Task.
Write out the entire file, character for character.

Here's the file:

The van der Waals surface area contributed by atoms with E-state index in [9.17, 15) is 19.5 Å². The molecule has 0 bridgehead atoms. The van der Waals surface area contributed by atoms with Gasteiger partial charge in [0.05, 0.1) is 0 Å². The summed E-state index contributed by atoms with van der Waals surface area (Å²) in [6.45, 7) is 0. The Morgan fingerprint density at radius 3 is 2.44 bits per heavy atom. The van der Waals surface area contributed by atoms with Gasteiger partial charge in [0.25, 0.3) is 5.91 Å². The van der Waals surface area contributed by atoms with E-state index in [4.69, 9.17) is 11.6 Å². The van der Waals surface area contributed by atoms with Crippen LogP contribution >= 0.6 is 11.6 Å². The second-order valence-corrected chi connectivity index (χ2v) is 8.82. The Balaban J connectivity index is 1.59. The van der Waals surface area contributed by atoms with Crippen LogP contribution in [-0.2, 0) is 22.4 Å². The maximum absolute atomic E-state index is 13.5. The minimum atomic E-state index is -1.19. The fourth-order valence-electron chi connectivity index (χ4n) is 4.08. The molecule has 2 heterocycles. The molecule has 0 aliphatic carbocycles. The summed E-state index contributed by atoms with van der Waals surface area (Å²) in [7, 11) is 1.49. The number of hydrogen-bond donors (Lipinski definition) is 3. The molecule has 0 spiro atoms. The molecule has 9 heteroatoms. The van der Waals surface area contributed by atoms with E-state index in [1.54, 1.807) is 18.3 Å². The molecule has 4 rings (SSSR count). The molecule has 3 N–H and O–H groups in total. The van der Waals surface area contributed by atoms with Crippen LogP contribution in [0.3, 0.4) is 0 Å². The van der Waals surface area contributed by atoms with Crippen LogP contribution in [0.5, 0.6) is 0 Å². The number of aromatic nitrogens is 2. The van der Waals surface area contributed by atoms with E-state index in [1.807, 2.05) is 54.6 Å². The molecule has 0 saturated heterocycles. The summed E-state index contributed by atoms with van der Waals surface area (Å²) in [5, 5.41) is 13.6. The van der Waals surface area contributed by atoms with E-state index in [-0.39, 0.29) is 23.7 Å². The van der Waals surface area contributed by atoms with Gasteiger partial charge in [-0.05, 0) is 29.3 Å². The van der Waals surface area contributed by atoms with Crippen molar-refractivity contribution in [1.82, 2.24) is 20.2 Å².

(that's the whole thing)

The van der Waals surface area contributed by atoms with E-state index in [9.17, 15) is 19.5 Å². The molecule has 0 bridgehead atoms. The van der Waals surface area contributed by atoms with Gasteiger partial charge in [0.05, 0.1) is 0 Å². The summed E-state index contributed by atoms with van der Waals surface area (Å²) in [6.45, 7) is 0. The Morgan fingerprint density at radius 3 is 2.44 bits per heavy atom. The van der Waals surface area contributed by atoms with Gasteiger partial charge in [0.25, 0.3) is 5.91 Å². The van der Waals surface area contributed by atoms with E-state index in [4.69, 9.17) is 11.6 Å². The van der Waals surface area contributed by atoms with Crippen LogP contribution >= 0.6 is 11.6 Å². The second-order valence-corrected chi connectivity index (χ2v) is 8.82. The Balaban J connectivity index is 1.59. The van der Waals surface area contributed by atoms with Crippen LogP contribution in [-0.2, 0) is 22.4 Å². The maximum absolute atomic E-state index is 13.5. The minimum atomic E-state index is -1.19. The fourth-order valence-electron chi connectivity index (χ4n) is 4.08. The molecule has 2 heterocycles. The molecule has 0 aliphatic carbocycles. The summed E-state index contributed by atoms with van der Waals surface area (Å²) in [7, 11) is 1.49. The number of hydrogen-bond donors (Lipinski definition) is 3. The molecule has 0 spiro atoms. The molecule has 9 heteroatoms. The van der Waals surface area contributed by atoms with E-state index in [1.54, 1.807) is 18.3 Å². The molecule has 4 rings (SSSR count). The molecule has 3 N–H and O–H groups in total. The van der Waals surface area contributed by atoms with Crippen LogP contribution in [0.3, 0.4) is 0 Å². The van der Waals surface area contributed by atoms with Crippen LogP contribution in [0.5, 0.6) is 0 Å². The number of aromatic nitrogens is 2. The van der Waals surface area contributed by atoms with E-state index in [1.807, 2.05) is 54.6 Å². The molecule has 0 saturated heterocycles. The summed E-state index contributed by atoms with van der Waals surface area (Å²) in [5, 5.41) is 13.6. The van der Waals surface area contributed by atoms with E-state index in [-0.39, 0.29) is 23.7 Å². The van der Waals surface area contributed by atoms with Gasteiger partial charge in [-0.05, 0) is 29.3 Å². The van der Waals surface area contributed by atoms with Crippen molar-refractivity contribution in [1.82, 2.24) is 20.2 Å².